The Hungry Engineer

Grate Expectations

06 Sep 2008

As promised, I will be writing up a few posts about some of the tools I find particularly useful in the kitchen. For this post, I’d like to talk about the various implements I rely on for grating and shredding. The two main tools I use for such a task are my microplane grater and my large box grater.

The microplane grater has been a fantastic tool. Its biggest strength, in my opinion, is its ability to remove the zest from citrus. The trick to zesting citrus is to get the nice oily skin off the fruit with out removing any of the bitter white pith. Classical methods have you peeling the zest off with a vegetable peeler or very sharp paring knife and then carefully julienning (if necessary) for your intended application. For my part, I’m not nearly so skilled that I’m able to do that consistently, so the microplane grater is perfect for me. It produces zest that is very finely grated, nearly pith-free (if you’re careful), and wonderfully easy to integrate into whatever you’re cooking. One word of caution – those tiny little blades are incredibly sharp and will remove the skin from fingers as easily as they remove skin from citrus.

Another favorite application for the microplane grater is shredding hard cheeses, particularly if I intend to incorporate the cheese into a sauce. The microplane grater produces light, fluffy shreds of cheese that melt almost immediately on contact with a hot sauce. It is wise to use weight instead of volume to determine the amount of cheese you’ll need for a recipe. Here’s an experiment to try. Shred ¼ oz cheese with the microplane grater and shred another ¼ oz with the smaller holes of a box grater. The volume is significantly smaller with the box grater than with the microplane.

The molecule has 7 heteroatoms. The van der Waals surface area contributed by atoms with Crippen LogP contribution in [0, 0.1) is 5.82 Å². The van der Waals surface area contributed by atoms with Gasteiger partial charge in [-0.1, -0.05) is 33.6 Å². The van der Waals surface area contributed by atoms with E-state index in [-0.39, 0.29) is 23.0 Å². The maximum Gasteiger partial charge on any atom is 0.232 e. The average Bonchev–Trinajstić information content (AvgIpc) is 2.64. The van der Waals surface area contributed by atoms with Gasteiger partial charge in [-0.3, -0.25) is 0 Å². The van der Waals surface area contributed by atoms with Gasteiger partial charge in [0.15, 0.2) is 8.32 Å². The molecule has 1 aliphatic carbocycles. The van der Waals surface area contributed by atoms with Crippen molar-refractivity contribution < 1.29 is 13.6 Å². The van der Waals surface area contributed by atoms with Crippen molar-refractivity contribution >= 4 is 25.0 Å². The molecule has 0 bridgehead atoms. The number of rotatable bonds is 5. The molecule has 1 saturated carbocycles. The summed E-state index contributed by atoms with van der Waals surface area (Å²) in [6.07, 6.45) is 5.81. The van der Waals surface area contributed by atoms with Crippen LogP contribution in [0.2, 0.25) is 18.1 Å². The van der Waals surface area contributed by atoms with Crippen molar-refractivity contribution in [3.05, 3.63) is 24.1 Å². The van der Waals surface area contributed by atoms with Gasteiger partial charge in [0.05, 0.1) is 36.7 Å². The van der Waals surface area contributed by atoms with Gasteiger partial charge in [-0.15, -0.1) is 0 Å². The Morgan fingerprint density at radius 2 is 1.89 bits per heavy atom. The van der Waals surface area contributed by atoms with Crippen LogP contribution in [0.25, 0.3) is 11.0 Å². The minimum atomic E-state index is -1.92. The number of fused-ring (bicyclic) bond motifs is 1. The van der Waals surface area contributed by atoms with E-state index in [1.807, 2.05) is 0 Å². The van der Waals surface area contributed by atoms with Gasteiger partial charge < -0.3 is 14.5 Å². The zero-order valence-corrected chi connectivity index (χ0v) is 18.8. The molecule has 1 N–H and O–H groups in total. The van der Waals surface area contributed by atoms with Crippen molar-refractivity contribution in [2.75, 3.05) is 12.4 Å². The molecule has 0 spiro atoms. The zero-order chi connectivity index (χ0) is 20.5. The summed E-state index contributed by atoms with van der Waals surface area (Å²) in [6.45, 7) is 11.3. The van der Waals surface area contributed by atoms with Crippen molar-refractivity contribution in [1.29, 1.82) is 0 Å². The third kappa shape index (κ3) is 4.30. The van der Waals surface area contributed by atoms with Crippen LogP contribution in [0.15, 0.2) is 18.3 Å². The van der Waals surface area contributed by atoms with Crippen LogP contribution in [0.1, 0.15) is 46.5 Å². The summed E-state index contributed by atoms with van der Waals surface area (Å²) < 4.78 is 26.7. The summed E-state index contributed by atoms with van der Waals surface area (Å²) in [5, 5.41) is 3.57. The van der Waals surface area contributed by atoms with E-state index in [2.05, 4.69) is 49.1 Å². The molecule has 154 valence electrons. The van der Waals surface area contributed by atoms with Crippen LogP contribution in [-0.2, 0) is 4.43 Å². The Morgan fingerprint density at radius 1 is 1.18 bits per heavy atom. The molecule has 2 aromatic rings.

The microplane grater is also a wonderful tool for grating fresh ginger. Take your ginger root and peel off the skin with a small paring knife and then just grate it against the microplane. It’s wise to have a small bowl handy to catch the juice. A lot of the extra fibrous material stays stuck up in the grates, so most of what you’re left with in your bowl is very smooth ginger pulp.

One recommendation for taking care of the microplane grater – rinse it off as soon as you are done using it. You don’t have to totally wash it the second you shred something, but I would certainly rinse off any food residue that could dry onto the blades. Scrubbing something that sharp to remove dried, stuck-on food can be a dangerous affair. It’s best to rinse it off ahead of time.

It took me a really long time to buck up and buy a box grater. See, I already had one of those flat graters that have the big holes on one end, the small holes on the other, and a slicer in the middle. But using it was a gigantic pain. It was hard to balance and hold steady over bowls and I often resorted to mashing one end of it against my rib cage, holding the other end firmly with my left hand so I could grate with my right. Plus, its casing was plastic (which I heartily recommend against) and it had started to break. I only had to use the box grater once to realize I had been wasting time with the flat grater. The one I purchased even has a little slide-out tray on the bottom, so as you’re grating, it holds all of whatever you’re grating (well, most of it anyway – grating and shredding are inherently messy) till its time to deposit in a bowl or on a casserole or whatever. I primarily use the box grater for softer cheeses or if I want to grate just a bit of a root vegetable or similar. The box grater is sturdy. I can easily hold it steady with one hand while I grate or shred with the other. And cleaning it is super-easy. I just throw it in the dishwasher.

Now there are other implements I use in the kitchen for this sort of thing as well. When I have to shred a lot of something, I will often use the shredding disc on my food processor (this is especially handy for things like hash browns). But generally speaking, the two implements above are all I need for my various grating and shredding chores.

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